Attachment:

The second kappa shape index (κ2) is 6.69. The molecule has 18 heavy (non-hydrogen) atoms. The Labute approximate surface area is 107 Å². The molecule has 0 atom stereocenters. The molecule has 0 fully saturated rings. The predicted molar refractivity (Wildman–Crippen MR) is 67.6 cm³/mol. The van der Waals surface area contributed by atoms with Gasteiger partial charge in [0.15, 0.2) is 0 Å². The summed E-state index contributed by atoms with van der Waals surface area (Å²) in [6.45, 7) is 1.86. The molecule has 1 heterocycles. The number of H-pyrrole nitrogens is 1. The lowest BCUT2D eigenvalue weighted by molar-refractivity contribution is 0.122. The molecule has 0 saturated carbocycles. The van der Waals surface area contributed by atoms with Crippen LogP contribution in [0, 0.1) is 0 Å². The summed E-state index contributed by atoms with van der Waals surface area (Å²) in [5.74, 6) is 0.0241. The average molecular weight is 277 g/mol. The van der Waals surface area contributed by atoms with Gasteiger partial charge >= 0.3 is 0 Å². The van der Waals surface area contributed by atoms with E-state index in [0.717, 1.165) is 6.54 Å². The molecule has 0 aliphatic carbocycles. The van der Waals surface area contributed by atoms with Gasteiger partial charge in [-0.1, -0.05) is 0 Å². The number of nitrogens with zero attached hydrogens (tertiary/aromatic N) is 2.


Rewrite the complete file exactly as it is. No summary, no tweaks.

The second kappa shape index (κ2) is 6.69. The molecule has 18 heavy (non-hydrogen) atoms. The Labute approximate surface area is 107 Å². The molecule has 0 atom stereocenters. The molecule has 0 fully saturated rings. The predicted molar refractivity (Wildman–Crippen MR) is 67.6 cm³/mol. The van der Waals surface area contributed by atoms with Gasteiger partial charge in [0.15, 0.2) is 0 Å². The summed E-state index contributed by atoms with van der Waals surface area (Å²) in [6.45, 7) is 1.86. The molecule has 1 heterocycles. The number of H-pyrrole nitrogens is 1. The lowest BCUT2D eigenvalue weighted by molar-refractivity contribution is 0.122. The molecule has 0 saturated carbocycles. The van der Waals surface area contributed by atoms with Crippen LogP contribution in [0, 0.1) is 0 Å². The summed E-state index contributed by atoms with van der Waals surface area (Å²) in [5.74, 6) is 0.0241. The average molecular weight is 277 g/mol. The van der Waals surface area contributed by atoms with Gasteiger partial charge >= 0.3 is 0 Å². The van der Waals surface area contributed by atoms with E-state index in [0.717, 1.165) is 6.54 Å². The molecule has 0 aliphatic carbocycles. The van der Waals surface area contributed by atoms with Gasteiger partial charge in [-0.1, -0.05) is 0 Å². The number of nitrogens with zero attached hydrogens (tertiary/aromatic N) is 2.